Wow…that’s beautiful!” Is either a cry or a thought when faced with the mountain sunset, a spectacular view or a well formed man or woman. But where is the beauty, where is the appreciation of beauty, where is the ability to discern beauty? It is within our own consciousness. For the essence of who and what we are, is beauty itself. The essence of beauty is not found in the body, a face or a mountain – they only stir the essence of beauty within our own spirit. And that beauty is not only something we taste within ourselves, but it emerges in our character as virtue, and in our life as care. For what is virtue, but love in action? The next time you say, “That’s beautiful!” know that you speak of yourself, and it is you who are beautiful. Always were, always will be.
The ability to enjoy one’s own company is one of the greatest gifts
life has to offer. `Learning to turn our thoughts away from all our
responsibilities at the day’s end and take our mind into a state of
peace and benevolence enables us to carry greater and greater loads
without feeling burdened. When our inner landscape is full of beautiful
thoughts, everything we do is a pleasure. Gently, we calm down chaotic
situations and offer solace to troubled minds.
The Five Primary Qualities
The soul has five primary qualities; we could say they are the primary colours of humanity with which we paint the picture of our lives.
This is the original quality of the soul. Peace is serenity, the personal inner state of non-violence. In this state of peace, I harmonize with everything and everyone around me. The word ‘shanti’ means peace, and it is this thought (or word) we use as the key step in meditation.
A state of honesty and cleanliness where I am the same inside and outside, not deceiving either myself, or others. Consequently, there is no room for artificiality. Purity is the state of original truth where no violence is committed against others, nor can violence be committed against me. When the self is in its original purity, others cannot damage or destroy it, even if they try, because there is a natural aura of protection that acts as an invisible barrier. When I achieve this level of purity, it means I respect all things.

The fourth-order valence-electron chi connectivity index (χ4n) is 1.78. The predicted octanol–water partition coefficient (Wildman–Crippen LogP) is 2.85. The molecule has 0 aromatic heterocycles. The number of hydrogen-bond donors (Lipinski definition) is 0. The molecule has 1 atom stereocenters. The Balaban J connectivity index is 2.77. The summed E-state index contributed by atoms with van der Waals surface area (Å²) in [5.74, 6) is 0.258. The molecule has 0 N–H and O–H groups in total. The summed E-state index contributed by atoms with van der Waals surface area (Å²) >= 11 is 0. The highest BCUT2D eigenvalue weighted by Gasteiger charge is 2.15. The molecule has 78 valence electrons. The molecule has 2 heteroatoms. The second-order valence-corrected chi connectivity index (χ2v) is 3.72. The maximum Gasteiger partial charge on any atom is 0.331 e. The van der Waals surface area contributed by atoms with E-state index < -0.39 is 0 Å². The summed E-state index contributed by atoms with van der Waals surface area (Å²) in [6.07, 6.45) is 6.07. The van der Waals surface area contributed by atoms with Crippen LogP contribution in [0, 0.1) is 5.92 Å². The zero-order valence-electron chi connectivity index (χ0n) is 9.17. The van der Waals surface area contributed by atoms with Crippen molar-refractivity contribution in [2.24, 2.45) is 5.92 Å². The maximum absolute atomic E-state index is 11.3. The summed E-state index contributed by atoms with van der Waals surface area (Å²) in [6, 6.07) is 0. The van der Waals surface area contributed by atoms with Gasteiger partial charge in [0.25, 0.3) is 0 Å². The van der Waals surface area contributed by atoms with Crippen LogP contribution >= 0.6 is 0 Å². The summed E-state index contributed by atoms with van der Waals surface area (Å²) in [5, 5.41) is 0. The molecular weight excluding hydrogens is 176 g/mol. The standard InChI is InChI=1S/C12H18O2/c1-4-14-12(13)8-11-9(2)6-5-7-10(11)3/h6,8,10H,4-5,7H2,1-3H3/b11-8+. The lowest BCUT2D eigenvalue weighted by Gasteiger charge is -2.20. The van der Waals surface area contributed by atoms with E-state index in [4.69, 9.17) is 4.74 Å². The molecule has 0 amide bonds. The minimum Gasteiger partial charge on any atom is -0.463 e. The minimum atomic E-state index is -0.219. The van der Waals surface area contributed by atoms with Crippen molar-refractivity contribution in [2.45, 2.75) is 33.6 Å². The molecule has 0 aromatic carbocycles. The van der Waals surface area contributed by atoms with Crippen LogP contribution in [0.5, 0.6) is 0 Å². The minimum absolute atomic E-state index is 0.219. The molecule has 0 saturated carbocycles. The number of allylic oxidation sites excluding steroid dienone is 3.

Observing But Not Absorbing
To observe means we take a new, appropriate mental position in whatever situation, or in whatever relationship, we find ourselves. Observation is a silent skill — a skill we need to learn if we are to assess clearly what positive changes are needed to be made in the self in a particular situation or relationship.
If we fail to learn this art of observing, we are likely to react and absorb ourselves in the negativity of the person, or event. We get lost in the quicksand of ‘what’s wrong?’ which prevents us from putting things right. As we absorb and fill ourselves with negative emotion, we become heavy and remain helplessly rooted to the ground. The gravity of overload does not allow us to rise above a situation and to understand the reality of what is happening. As a result, we lose perspective and overreact.
If we wish to understand how the mental position of observation gives us the power of perspective, we can look at the example of the bird and the ant. The ant, extremely busy, running here and there, scrambling over everything in its rush to find and collect food, will see only what is in front of its nose. The bird, on the other hand, leaves the earth and, as it flies higher and higher, starts to see the bigger picture, compared to when it was on the ground, or on the branch of a tree. Seeing the whole picture, it has a completely different perspective. It is only then that it can truly see where to go and what to do. When we get absorbed in a situation or relationship, we lose perspective; we become like an ant, we get too involved in the details, missing the obvious, and cannot imagine, or think of other possibilities.
Message for the day
The first step of courage is to consider oneself fortunate at every step.
In Spiritual Service,